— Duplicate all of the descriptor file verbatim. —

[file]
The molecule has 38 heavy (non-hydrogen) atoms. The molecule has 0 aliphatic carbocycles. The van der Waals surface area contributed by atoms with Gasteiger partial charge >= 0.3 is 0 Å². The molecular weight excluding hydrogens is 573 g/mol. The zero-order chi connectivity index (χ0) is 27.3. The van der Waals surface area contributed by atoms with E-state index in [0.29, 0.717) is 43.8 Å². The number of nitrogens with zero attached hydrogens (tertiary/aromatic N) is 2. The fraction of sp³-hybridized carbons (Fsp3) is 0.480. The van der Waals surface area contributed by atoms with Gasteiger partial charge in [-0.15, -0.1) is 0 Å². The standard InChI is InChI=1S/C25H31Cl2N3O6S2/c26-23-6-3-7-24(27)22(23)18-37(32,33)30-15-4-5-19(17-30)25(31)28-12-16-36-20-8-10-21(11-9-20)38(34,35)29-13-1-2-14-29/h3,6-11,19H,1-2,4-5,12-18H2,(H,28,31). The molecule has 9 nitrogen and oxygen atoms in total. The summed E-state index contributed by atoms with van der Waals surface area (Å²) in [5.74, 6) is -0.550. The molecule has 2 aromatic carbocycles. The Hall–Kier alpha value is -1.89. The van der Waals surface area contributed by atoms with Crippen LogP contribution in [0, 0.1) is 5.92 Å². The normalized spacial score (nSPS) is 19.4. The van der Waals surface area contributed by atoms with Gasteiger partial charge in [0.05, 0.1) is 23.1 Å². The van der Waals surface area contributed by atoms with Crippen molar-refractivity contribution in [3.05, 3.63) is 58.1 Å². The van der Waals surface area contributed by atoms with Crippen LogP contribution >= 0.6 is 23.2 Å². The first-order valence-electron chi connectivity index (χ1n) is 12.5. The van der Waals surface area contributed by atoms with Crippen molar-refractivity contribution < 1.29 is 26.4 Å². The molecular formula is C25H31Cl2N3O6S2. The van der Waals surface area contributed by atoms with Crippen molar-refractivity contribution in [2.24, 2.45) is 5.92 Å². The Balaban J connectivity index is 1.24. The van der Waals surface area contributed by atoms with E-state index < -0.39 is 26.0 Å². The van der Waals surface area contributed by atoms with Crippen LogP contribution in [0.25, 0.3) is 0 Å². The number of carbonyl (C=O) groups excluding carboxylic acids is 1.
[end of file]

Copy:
The molecule has 38 heavy (non-hydrogen) atoms. The molecule has 0 aliphatic carbocycles. The van der Waals surface area contributed by atoms with Gasteiger partial charge >= 0.3 is 0 Å². The molecular weight excluding hydrogens is 573 g/mol. The zero-order chi connectivity index (χ0) is 27.3. The van der Waals surface area contributed by atoms with E-state index in [0.29, 0.717) is 43.8 Å². The number of nitrogens with zero attached hydrogens (tertiary/aromatic N) is 2. The fraction of sp³-hybridized carbons (Fsp3) is 0.480. The van der Waals surface area contributed by atoms with Gasteiger partial charge in [-0.15, -0.1) is 0 Å². The standard InChI is InChI=1S/C25H31Cl2N3O6S2/c26-23-6-3-7-24(27)22(23)18-37(32,33)30-15-4-5-19(17-30)25(31)28-12-16-36-20-8-10-21(11-9-20)38(34,35)29-13-1-2-14-29/h3,6-11,19H,1-2,4-5,12-18H2,(H,28,31). The molecule has 9 nitrogen and oxygen atoms in total. The summed E-state index contributed by atoms with van der Waals surface area (Å²) in [5.74, 6) is -0.550. The molecule has 2 aromatic carbocycles. The Hall–Kier alpha value is -1.89. The van der Waals surface area contributed by atoms with Crippen LogP contribution in [0, 0.1) is 5.92 Å². The normalized spacial score (nSPS) is 19.4. The van der Waals surface area contributed by atoms with Gasteiger partial charge in [0.05, 0.1) is 23.1 Å². The van der Waals surface area contributed by atoms with Crippen molar-refractivity contribution in [3.05, 3.63) is 58.1 Å². The van der Waals surface area contributed by atoms with Crippen LogP contribution >= 0.6 is 23.2 Å². The first-order valence-electron chi connectivity index (χ1n) is 12.5. The van der Waals surface area contributed by atoms with Crippen molar-refractivity contribution < 1.29 is 26.4 Å². The molecular formula is C25H31Cl2N3O6S2. The van der Waals surface area contributed by atoms with Crippen molar-refractivity contribution in [2.24, 2.45) is 5.92 Å². The Balaban J connectivity index is 1.24. The van der Waals surface area contributed by atoms with E-state index < -0.39 is 26.0 Å². The van der Waals surface area contributed by atoms with Crippen LogP contribution in [0.25, 0.3) is 0 Å². The number of carbonyl (C=O) groups excluding carboxylic acids is 1.